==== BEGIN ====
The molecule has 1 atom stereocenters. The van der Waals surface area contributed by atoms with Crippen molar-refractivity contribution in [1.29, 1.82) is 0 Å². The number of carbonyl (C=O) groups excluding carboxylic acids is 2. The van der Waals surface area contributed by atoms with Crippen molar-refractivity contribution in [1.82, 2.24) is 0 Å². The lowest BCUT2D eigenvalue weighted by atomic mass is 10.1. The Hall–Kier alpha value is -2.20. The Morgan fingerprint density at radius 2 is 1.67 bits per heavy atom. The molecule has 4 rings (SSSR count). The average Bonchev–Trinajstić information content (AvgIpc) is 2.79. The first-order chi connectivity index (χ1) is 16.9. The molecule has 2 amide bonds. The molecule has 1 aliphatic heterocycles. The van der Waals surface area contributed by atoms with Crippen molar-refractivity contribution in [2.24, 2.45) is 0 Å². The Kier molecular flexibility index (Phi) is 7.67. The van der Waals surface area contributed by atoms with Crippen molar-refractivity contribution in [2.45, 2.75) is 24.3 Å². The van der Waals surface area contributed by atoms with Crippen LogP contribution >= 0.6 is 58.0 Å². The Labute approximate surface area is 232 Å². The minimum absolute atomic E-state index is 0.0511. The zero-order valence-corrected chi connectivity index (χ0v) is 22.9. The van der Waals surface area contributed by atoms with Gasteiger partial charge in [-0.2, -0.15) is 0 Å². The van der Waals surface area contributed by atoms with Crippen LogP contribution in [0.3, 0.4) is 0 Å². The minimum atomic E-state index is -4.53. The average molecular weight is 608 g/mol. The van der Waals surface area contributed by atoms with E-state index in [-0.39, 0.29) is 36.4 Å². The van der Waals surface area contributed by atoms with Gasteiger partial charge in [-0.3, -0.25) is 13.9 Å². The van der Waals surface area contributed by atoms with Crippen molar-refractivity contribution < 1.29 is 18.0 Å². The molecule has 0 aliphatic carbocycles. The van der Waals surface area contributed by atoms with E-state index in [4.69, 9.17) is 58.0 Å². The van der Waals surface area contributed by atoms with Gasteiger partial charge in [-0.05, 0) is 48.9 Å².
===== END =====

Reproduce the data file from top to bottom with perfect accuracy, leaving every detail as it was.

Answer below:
The molecule has 1 atom stereocenters. The van der Waals surface area contributed by atoms with Crippen molar-refractivity contribution in [1.29, 1.82) is 0 Å². The number of carbonyl (C=O) groups excluding carboxylic acids is 2. The van der Waals surface area contributed by atoms with Crippen molar-refractivity contribution in [1.82, 2.24) is 0 Å². The lowest BCUT2D eigenvalue weighted by atomic mass is 10.1. The Hall–Kier alpha value is -2.20. The Morgan fingerprint density at radius 2 is 1.67 bits per heavy atom. The molecule has 4 rings (SSSR count). The average Bonchev–Trinajstić information content (AvgIpc) is 2.79. The first-order chi connectivity index (χ1) is 16.9. The molecule has 2 amide bonds. The molecule has 1 aliphatic heterocycles. The van der Waals surface area contributed by atoms with Crippen molar-refractivity contribution in [2.24, 2.45) is 0 Å². The Kier molecular flexibility index (Phi) is 7.67. The van der Waals surface area contributed by atoms with Crippen molar-refractivity contribution in [2.45, 2.75) is 24.3 Å². The van der Waals surface area contributed by atoms with Crippen LogP contribution >= 0.6 is 58.0 Å². The Labute approximate surface area is 232 Å². The minimum absolute atomic E-state index is 0.0511. The zero-order valence-corrected chi connectivity index (χ0v) is 22.9. The van der Waals surface area contributed by atoms with Gasteiger partial charge in [-0.2, -0.15) is 0 Å². The van der Waals surface area contributed by atoms with Crippen LogP contribution in [0.3, 0.4) is 0 Å². The minimum atomic E-state index is -4.53. The average molecular weight is 608 g/mol. The van der Waals surface area contributed by atoms with E-state index in [-0.39, 0.29) is 36.4 Å². The van der Waals surface area contributed by atoms with Gasteiger partial charge in [-0.3, -0.25) is 13.9 Å². The van der Waals surface area contributed by atoms with Crippen molar-refractivity contribution < 1.29 is 18.0 Å². The molecule has 0 aliphatic carbocycles. The van der Waals surface area contributed by atoms with E-state index in [4.69, 9.17) is 58.0 Å². The van der Waals surface area contributed by atoms with Gasteiger partial charge in [-0.05, 0) is 48.9 Å².